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Hannah Takes The Stairs (2007)

DVD Cover (IFC Films)
Director:
Joe Swanberg Joe Swanberg
Starring:
Greta Gerwig Greta Gerwig
Kent Osborne Kent Osborne
Andrew Bujalski Andrew Bujalski
Ry Russo-Young Ry Russo-Young
Mark Duplass Mark Duplass

5.6 / 10 - Overall Rating

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Genres: Comedy Drama, Romantic Comedy, Urban Drama
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Review by bluemeanie
Added: October 02, 2007
There seems to be this trend in the world of independent cinema that is leaning towards more naturalistic acting and dramatic improvisation. I remember seeing a film a couple years ago called "The Puffy Chair", which also screened at the Sidewalk Moving Picture Festival. It was about a road trip and the acting seemed largely improvisational. What directors will do is take a group of actors, usually their friends and fellow filmmaking associates, and start improvising a general idea, and then craft a pseudo-script based on the improvisation that worked best. This technique has advantages and disadvantages, as do most, and "Hannah Takes the Stairs" is no exception. What writer and director Joe Swanberg did with this film was assemble a group of actors, rent out an apartment in Chicago during a very unusual heat wave and film them in various scenes, mostly done in an improvisational manner, and craft a film out of it. The actors and the two filmmakers all lived under the same roof during the filming process, which adds some nice emotional touches to the picture, but when you do so much improv with a film, you kind of lose track of where you're starting and where you're going. And if you don't know where you're going, you'll never get there.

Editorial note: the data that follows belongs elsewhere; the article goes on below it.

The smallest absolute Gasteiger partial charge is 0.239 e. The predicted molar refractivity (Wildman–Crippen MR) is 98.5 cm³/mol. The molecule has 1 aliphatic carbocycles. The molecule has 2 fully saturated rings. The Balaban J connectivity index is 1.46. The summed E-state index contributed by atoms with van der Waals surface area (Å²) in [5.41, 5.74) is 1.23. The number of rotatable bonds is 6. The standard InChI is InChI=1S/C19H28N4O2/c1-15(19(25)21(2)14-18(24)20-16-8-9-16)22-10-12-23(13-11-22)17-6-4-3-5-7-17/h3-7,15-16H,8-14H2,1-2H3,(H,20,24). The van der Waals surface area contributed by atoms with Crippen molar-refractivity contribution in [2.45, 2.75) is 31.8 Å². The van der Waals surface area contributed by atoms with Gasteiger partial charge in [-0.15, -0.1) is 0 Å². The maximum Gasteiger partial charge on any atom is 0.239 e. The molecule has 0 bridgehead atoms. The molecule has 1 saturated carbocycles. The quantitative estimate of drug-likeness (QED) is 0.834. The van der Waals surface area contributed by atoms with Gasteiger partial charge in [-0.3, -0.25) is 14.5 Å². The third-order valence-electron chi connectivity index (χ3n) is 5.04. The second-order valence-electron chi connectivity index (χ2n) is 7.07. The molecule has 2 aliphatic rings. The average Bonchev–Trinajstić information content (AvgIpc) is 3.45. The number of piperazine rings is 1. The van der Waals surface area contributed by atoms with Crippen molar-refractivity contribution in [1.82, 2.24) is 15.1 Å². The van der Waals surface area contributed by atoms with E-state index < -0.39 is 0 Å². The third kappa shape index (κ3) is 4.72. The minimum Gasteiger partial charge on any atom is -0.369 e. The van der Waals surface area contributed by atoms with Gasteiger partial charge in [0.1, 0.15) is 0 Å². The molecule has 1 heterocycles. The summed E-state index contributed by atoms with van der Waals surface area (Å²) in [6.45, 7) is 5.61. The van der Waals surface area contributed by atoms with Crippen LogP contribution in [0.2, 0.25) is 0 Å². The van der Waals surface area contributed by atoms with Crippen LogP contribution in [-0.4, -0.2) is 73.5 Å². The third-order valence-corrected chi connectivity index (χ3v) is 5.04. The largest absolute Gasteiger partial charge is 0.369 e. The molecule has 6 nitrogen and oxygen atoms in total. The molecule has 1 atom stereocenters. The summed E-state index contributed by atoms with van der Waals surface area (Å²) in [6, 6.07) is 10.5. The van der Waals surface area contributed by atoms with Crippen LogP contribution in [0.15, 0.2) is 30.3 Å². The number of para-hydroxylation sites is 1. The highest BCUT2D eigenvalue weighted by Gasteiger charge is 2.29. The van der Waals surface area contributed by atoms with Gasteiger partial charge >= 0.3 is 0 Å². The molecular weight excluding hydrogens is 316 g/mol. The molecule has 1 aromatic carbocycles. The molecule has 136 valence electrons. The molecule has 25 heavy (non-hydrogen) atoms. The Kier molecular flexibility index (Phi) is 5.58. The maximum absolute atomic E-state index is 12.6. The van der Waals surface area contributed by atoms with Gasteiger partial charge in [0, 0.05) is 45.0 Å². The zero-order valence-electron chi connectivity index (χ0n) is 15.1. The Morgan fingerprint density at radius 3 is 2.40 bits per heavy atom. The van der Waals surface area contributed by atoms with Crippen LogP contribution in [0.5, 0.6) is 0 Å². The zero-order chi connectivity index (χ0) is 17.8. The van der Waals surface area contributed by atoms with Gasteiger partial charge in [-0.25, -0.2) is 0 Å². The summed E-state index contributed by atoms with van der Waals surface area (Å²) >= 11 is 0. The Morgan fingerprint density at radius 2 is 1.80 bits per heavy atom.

In a strong performances, Greta Gerwig (who co-wrote the screenplay) stars as Hannah, a young woman who just can't seem to make up her mind about the kind of man she wants. She starts out with Mike (Mark Duplass), a very loving and very funny guy who seems to be ideal for her. They seem to have fun together and they seem to have a lot in common. Unfortunately, Hannah gets bored with Mike and decides they need to break up, not very long after Mike confesses that he is terrible with break-ups and can't handle them. Hannah day job is as a writer for a television pilot, where she works along side Paul (Andrew Bujalski) and Matt (Kent Osborne). After she breaks it off with Mike, she starts seeing Paul, her co-worker. Paul is not very attractive, but has a nice sense of humor and you get the feeling Hannah might be the first girlfriend he's ever had. At first, it seems as if they are having a great time together, but Hannah eventually tires of his being so needy and all over her, but then complains that he's never there. She moves on to Matt, her other co-worker, who plays the trumpet, just like she does, which is an attraction. We don't get to see how their relationship ends, because the film cuts off, but we have a pretty good idea by then.